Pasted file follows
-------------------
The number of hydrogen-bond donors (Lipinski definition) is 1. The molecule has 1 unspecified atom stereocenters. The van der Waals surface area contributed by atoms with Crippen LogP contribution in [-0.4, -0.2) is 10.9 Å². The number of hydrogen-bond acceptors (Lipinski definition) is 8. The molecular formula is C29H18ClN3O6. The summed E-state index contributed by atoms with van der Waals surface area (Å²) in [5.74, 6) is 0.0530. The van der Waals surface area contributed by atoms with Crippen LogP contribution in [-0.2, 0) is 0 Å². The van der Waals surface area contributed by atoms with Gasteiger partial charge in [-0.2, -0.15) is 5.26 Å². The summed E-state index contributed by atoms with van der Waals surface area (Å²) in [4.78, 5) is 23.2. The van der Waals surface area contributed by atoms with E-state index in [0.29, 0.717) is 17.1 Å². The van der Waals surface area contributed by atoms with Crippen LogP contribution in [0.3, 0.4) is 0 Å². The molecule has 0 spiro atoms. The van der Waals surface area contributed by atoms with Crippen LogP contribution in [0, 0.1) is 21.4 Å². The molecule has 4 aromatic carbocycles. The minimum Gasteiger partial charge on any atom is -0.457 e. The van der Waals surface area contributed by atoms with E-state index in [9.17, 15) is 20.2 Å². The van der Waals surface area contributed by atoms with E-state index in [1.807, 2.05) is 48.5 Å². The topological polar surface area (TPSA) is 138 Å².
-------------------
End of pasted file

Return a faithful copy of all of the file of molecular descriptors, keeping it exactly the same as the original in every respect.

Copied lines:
The number of hydrogen-bond donors (Lipinski definition) is 1. The molecule has 1 unspecified atom stereocenters. The van der Waals surface area contributed by atoms with Crippen LogP contribution in [-0.4, -0.2) is 10.9 Å². The number of hydrogen-bond acceptors (Lipinski definition) is 8. The molecular formula is C29H18ClN3O6. The summed E-state index contributed by atoms with van der Waals surface area (Å²) in [5.74, 6) is 0.0530. The van der Waals surface area contributed by atoms with Crippen LogP contribution in [-0.2, 0) is 0 Å². The van der Waals surface area contributed by atoms with Gasteiger partial charge in [-0.2, -0.15) is 5.26 Å². The summed E-state index contributed by atoms with van der Waals surface area (Å²) in [4.78, 5) is 23.2. The van der Waals surface area contributed by atoms with E-state index in [0.29, 0.717) is 17.1 Å². The van der Waals surface area contributed by atoms with Crippen LogP contribution in [0.3, 0.4) is 0 Å². The molecule has 0 spiro atoms. The van der Waals surface area contributed by atoms with Crippen LogP contribution in [0, 0.1) is 21.4 Å². The molecule has 4 aromatic carbocycles. The minimum Gasteiger partial charge on any atom is -0.457 e. The van der Waals surface area contributed by atoms with E-state index in [9.17, 15) is 20.2 Å². The van der Waals surface area contributed by atoms with E-state index in [1.807, 2.05) is 48.5 Å². The topological polar surface area (TPSA) is 138 Å².